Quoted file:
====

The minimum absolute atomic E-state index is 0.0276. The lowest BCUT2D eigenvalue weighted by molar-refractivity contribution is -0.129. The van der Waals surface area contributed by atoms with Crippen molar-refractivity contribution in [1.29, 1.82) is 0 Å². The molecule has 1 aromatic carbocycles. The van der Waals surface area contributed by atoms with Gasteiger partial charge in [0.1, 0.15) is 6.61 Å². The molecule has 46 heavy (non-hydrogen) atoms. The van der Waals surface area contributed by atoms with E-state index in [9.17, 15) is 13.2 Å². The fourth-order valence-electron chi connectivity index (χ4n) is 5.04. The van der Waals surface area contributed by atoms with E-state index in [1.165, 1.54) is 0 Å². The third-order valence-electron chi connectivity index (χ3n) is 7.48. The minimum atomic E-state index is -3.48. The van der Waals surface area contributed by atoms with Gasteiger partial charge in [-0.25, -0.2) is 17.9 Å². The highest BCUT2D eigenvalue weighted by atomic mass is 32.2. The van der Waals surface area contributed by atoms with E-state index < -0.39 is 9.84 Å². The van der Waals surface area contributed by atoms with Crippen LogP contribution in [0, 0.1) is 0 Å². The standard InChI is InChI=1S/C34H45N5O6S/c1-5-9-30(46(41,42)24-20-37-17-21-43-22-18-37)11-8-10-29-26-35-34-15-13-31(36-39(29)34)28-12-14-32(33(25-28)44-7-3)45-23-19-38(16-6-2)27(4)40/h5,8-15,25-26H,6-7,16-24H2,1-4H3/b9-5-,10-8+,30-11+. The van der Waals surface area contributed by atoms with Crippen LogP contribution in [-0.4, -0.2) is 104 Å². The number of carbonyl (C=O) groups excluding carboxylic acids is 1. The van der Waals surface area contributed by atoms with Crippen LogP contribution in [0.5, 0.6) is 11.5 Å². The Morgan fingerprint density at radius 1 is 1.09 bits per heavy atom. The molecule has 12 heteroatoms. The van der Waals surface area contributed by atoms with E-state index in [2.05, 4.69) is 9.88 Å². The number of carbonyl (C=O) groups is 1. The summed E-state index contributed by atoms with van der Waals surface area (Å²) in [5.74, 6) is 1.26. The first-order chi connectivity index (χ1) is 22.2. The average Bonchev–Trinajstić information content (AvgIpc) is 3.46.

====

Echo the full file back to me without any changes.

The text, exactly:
The minimum absolute atomic E-state index is 0.0276. The lowest BCUT2D eigenvalue weighted by molar-refractivity contribution is -0.129. The van der Waals surface area contributed by atoms with Crippen molar-refractivity contribution in [1.29, 1.82) is 0 Å². The molecule has 1 aromatic carbocycles. The van der Waals surface area contributed by atoms with Gasteiger partial charge in [0.1, 0.15) is 6.61 Å². The molecule has 46 heavy (non-hydrogen) atoms. The van der Waals surface area contributed by atoms with E-state index in [9.17, 15) is 13.2 Å². The fourth-order valence-electron chi connectivity index (χ4n) is 5.04. The van der Waals surface area contributed by atoms with E-state index in [1.165, 1.54) is 0 Å². The third-order valence-electron chi connectivity index (χ3n) is 7.48. The minimum atomic E-state index is -3.48. The van der Waals surface area contributed by atoms with Gasteiger partial charge in [-0.25, -0.2) is 17.9 Å². The highest BCUT2D eigenvalue weighted by atomic mass is 32.2. The van der Waals surface area contributed by atoms with E-state index < -0.39 is 9.84 Å². The van der Waals surface area contributed by atoms with Crippen LogP contribution in [0, 0.1) is 0 Å². The standard InChI is InChI=1S/C34H45N5O6S/c1-5-9-30(46(41,42)24-20-37-17-21-43-22-18-37)11-8-10-29-26-35-34-15-13-31(36-39(29)34)28-12-14-32(33(25-28)44-7-3)45-23-19-38(16-6-2)27(4)40/h5,8-15,25-26H,6-7,16-24H2,1-4H3/b9-5-,10-8+,30-11+. The van der Waals surface area contributed by atoms with Crippen LogP contribution in [-0.4, -0.2) is 104 Å². The number of carbonyl (C=O) groups excluding carboxylic acids is 1. The van der Waals surface area contributed by atoms with Crippen LogP contribution in [0.5, 0.6) is 11.5 Å². The Morgan fingerprint density at radius 1 is 1.09 bits per heavy atom. The molecule has 12 heteroatoms. The van der Waals surface area contributed by atoms with E-state index in [2.05, 4.69) is 9.88 Å². The number of carbonyl (C=O) groups is 1. The summed E-state index contributed by atoms with van der Waals surface area (Å²) in [5.74, 6) is 1.26. The first-order chi connectivity index (χ1) is 22.2. The average Bonchev–Trinajstić information content (AvgIpc) is 3.46.